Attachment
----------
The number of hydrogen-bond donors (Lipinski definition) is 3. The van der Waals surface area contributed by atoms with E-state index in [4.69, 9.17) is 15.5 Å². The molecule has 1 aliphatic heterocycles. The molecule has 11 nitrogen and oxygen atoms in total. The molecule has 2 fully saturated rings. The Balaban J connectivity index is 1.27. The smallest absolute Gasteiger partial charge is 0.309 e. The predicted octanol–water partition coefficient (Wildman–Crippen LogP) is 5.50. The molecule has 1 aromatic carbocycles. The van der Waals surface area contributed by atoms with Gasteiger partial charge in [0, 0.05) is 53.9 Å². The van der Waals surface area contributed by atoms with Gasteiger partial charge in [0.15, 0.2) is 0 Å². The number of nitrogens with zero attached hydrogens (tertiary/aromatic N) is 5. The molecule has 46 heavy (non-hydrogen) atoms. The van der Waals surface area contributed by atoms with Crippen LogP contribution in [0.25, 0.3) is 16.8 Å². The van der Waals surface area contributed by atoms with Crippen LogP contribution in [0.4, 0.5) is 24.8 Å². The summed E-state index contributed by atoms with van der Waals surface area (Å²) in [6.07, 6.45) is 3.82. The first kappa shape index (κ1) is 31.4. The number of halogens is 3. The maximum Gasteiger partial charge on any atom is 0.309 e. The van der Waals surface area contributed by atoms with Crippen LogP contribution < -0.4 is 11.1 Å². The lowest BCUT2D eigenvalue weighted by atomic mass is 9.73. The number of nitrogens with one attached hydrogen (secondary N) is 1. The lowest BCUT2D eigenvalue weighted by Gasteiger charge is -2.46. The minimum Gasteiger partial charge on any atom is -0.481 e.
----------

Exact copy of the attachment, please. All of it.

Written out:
The number of hydrogen-bond donors (Lipinski definition) is 3. The van der Waals surface area contributed by atoms with E-state index in [4.69, 9.17) is 15.5 Å². The molecule has 1 aliphatic heterocycles. The molecule has 11 nitrogen and oxygen atoms in total. The molecule has 2 fully saturated rings. The Balaban J connectivity index is 1.27. The smallest absolute Gasteiger partial charge is 0.309 e. The predicted octanol–water partition coefficient (Wildman–Crippen LogP) is 5.50. The molecule has 1 aromatic carbocycles. The van der Waals surface area contributed by atoms with Gasteiger partial charge in [0, 0.05) is 53.9 Å². The van der Waals surface area contributed by atoms with Gasteiger partial charge in [0.15, 0.2) is 0 Å². The number of nitrogens with zero attached hydrogens (tertiary/aromatic N) is 5. The molecule has 46 heavy (non-hydrogen) atoms. The van der Waals surface area contributed by atoms with Crippen LogP contribution in [0.25, 0.3) is 16.8 Å². The van der Waals surface area contributed by atoms with Crippen LogP contribution in [0.4, 0.5) is 24.8 Å². The summed E-state index contributed by atoms with van der Waals surface area (Å²) in [6.07, 6.45) is 3.82. The first kappa shape index (κ1) is 31.4. The number of halogens is 3. The maximum Gasteiger partial charge on any atom is 0.309 e. The van der Waals surface area contributed by atoms with Crippen LogP contribution < -0.4 is 11.1 Å². The lowest BCUT2D eigenvalue weighted by atomic mass is 9.73. The number of nitrogens with one attached hydrogen (secondary N) is 1. The lowest BCUT2D eigenvalue weighted by Gasteiger charge is -2.46. The minimum Gasteiger partial charge on any atom is -0.481 e.